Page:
Dealing with techno-zealots and behavioural change sceptics - Making sustainability transitions work
P. Tamis; A.M. Peters; M. Milovanović (chair); E. van der Werff; N. Lauren. Location: Heymanszaal
Symposium: Dealing with techno-zealots and behavioural change sceptics – Making sustainability transitions work
Organiser: M. Milovanović
In various sustainability transitions we are facing, technological development is believed to pave the way to a sustainable future. Policy makers tend to be sceptical about behavioural change and believe that making a sustainable transition is a matter of developing the right technologies, which consumers will simply adopt and use in their daily lives. This symposium showcases research on topics of technology adoption, easy behaviour change (e.g. one-time purchases), hard behaviour change (e.g. long-term commitment to sustainable behaviours) and finally, behavioural spillover to domains beyond the design of an intervention. We present a line of reasoning where we stress that looking at sustainability transitions, as a matter of product development à consumption, is a far too simplistic way of reasoning. We emphasize the importance of understanding processes that guide adoption, technology use, and factors that explain why short-term behavioural change can become long lasting, or even spill over into new domains.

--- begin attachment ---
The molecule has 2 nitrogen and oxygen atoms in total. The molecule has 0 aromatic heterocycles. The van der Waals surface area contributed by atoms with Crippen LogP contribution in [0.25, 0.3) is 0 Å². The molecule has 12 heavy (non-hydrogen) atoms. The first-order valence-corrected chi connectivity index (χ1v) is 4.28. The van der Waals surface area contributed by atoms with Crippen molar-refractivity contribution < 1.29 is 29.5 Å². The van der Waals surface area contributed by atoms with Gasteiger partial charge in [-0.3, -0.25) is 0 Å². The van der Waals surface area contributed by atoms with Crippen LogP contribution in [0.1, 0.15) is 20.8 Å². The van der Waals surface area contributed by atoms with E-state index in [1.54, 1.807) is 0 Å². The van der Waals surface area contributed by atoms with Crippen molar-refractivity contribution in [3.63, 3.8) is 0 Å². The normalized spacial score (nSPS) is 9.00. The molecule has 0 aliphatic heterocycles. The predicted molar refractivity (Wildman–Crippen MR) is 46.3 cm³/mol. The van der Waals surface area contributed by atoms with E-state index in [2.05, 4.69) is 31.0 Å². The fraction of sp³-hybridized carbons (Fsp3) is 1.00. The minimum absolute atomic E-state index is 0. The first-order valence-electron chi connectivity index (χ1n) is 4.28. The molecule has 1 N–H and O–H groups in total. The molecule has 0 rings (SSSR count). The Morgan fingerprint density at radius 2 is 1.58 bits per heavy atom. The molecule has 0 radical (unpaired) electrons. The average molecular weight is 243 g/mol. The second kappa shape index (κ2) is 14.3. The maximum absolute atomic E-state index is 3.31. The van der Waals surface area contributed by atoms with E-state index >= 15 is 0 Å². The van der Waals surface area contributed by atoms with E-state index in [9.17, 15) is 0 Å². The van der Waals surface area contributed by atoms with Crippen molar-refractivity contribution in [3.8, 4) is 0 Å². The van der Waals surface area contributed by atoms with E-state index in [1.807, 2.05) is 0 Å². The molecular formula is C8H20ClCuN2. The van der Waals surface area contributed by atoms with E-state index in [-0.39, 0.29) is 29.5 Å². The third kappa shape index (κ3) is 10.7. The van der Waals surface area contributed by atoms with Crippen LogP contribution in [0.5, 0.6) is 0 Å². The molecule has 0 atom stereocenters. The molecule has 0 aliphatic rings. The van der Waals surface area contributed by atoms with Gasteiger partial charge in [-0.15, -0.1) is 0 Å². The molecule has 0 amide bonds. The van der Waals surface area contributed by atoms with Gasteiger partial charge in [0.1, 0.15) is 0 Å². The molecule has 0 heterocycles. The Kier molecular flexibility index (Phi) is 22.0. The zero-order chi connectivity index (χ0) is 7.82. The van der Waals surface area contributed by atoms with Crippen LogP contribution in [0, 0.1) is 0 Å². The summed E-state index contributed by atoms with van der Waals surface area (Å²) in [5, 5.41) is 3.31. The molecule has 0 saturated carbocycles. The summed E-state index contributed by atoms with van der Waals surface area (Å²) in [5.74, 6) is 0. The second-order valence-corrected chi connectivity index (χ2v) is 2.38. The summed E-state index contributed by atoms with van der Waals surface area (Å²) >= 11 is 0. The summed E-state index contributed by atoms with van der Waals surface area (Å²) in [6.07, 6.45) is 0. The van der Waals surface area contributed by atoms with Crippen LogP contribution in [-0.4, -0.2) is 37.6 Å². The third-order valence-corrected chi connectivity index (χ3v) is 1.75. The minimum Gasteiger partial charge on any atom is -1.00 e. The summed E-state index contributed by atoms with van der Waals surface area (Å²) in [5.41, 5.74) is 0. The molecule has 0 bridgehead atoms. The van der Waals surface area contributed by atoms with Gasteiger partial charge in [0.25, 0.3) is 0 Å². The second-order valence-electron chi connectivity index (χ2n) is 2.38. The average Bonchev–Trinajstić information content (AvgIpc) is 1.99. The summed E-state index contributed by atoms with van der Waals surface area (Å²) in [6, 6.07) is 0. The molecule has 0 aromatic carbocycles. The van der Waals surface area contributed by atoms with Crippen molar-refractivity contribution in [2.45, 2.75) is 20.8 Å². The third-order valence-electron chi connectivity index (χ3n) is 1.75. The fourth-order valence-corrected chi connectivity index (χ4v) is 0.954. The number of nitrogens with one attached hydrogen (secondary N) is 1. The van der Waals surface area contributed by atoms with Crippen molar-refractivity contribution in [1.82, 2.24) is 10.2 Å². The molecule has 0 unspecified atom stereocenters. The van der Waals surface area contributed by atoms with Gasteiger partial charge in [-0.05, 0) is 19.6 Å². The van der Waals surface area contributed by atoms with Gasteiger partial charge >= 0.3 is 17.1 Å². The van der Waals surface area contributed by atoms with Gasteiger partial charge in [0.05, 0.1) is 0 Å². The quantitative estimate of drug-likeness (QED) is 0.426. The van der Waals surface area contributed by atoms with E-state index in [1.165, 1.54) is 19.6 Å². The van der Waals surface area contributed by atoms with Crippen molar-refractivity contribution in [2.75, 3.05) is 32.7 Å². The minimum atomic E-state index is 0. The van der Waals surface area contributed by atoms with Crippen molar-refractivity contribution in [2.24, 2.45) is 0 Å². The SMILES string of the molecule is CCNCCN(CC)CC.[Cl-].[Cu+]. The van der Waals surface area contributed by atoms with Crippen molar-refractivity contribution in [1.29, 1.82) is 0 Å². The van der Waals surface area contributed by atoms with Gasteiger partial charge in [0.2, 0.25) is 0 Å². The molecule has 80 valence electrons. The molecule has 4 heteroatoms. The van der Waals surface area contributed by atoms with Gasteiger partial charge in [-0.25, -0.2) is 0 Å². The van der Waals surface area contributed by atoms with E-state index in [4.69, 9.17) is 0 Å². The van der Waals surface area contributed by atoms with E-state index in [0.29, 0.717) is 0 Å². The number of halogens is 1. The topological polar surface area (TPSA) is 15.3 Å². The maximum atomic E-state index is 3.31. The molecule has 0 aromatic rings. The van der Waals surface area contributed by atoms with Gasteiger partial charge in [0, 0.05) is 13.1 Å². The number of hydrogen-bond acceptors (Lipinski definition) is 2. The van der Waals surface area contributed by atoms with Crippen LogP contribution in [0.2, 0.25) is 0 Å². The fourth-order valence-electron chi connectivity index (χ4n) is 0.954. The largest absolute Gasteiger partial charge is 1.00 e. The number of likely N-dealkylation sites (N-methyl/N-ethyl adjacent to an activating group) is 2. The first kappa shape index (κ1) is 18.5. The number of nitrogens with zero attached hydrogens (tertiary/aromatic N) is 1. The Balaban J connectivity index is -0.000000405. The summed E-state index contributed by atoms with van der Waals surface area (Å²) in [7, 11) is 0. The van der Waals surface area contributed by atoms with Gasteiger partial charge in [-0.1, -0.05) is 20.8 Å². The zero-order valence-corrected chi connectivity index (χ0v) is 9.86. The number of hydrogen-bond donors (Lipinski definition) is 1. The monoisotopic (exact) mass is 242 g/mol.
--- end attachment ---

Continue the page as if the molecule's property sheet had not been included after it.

Energy production in the household: a literature review on desires, motives and barriers to move towards an energy neutral household
P. Tamis & H. Staats
Consumers are not only trying to save energy but are now starting to produce clean energy in and around their homes. More and more sophisticated options become available, including solar panels, heat pumps, and wind turbines. Even more complex is the decision to become part of a sustainable power cooperative using smart grid technology. We examined the recent literature on desires, needs and considerations that emerge in consumers’ one-time renewable energy decisions. To structure our analysis we used an extended version of the theory of planned ehavior (TPB) as our framework. We found that each type of technology investment comes with its own set of requirements, possibilities and, accordingly, considerations by the consumer. Financial motives, and, to a lesser degree, environmental concern, play a role in all investment decisions. Practical reasons, too, were found: having the space, moving into a new-to-build house (especially for heat pumps), and long-term commitment to a house (mostly for solar panels). Furthermore, aesthetic motives were mentioned (especially for wind turbines), and a basic interest in technology. Participation in sustainable power cooperatives – although still scarce – seems to have high consumer interest, as it is local, allows financial independence, and creates social cohesion.